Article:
I don’t actually know if the type of corn that he grew and fed the cows was the same type that he grew in the garden, but I do know that we didn’t mix the two. When the corn was ripe in the garden, we just hand-picked it along with other ripe vegetables and such. One of the things that I enjoyed doing was using an old corn shucker that Grandpa had probably purchased in the 1920’s. It was very heavy, and Grandpa had it set-up on a big flat river rock under an oak tree behind the garage. I would feed the ears of corn into the top of the shucker and then while applying pressure to the ear of corn I would turn a big iron wheel with a handle which shucked the corn. I remember when creamed corn became popular after Green Giant had a successful advertising campaign, but creamed corn was something my grandmother had been making for years.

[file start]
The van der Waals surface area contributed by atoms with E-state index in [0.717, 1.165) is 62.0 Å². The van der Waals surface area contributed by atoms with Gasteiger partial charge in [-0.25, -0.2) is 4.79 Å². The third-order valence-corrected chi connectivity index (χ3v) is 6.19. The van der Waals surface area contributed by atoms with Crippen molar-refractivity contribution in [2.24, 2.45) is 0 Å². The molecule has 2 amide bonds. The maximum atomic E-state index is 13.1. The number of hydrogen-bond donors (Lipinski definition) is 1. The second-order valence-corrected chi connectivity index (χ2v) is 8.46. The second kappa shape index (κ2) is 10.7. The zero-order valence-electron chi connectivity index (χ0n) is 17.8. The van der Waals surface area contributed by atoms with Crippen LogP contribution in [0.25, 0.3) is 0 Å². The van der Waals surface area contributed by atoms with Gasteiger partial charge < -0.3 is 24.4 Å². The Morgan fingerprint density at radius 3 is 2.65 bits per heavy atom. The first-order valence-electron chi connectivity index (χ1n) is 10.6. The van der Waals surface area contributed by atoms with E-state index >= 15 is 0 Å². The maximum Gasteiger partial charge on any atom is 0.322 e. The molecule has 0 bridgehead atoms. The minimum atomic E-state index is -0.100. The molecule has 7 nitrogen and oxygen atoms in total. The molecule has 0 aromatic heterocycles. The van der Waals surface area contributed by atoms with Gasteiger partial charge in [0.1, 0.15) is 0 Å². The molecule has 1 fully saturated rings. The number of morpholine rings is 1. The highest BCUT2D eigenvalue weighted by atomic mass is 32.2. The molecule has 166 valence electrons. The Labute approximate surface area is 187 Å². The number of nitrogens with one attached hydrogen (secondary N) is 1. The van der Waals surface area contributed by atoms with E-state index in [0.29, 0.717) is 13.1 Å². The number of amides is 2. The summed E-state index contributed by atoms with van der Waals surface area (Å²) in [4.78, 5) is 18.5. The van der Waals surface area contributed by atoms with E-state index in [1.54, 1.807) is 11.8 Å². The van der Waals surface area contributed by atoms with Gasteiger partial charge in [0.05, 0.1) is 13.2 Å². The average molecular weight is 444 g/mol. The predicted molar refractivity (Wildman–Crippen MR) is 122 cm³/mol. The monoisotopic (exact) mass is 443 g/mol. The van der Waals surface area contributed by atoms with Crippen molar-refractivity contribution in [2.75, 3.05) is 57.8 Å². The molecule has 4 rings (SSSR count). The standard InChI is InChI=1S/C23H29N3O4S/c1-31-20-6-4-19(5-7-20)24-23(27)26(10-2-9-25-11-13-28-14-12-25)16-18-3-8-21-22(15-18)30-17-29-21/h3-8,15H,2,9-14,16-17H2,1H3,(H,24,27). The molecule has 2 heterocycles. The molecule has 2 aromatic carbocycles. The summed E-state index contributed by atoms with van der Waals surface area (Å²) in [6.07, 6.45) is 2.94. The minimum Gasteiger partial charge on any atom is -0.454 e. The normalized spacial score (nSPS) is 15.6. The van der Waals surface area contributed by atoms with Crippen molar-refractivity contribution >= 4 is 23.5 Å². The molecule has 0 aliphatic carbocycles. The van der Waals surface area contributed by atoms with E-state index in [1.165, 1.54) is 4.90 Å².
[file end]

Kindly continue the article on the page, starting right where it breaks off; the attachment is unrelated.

Something else that I helped with was shelling peas. We would sit on the front porch in the late afternoon and hold a big bowl of pea shoots and snap them or slit them open to allow the peas to fall into the bowl. It depended on the kind of peas. They grew green peas, black-eyed peas, field peas, green beans, pinto beans, navy beans, lima beans, and I’m likely forgetting some. Grandma made homemade cornbread from the corn that they grew, and they had a wide variety of fruit jellies and jams that she canned. There were peach preserves, pear preserves, apricot preserves, fig preserves, mayhaw jelly and muscadine jelly from the wild grapes that grew in the area. Although at one time my grandmother churned butter, by the time I came along they were buying butter at the store. But most of the food served at their house was homegrown.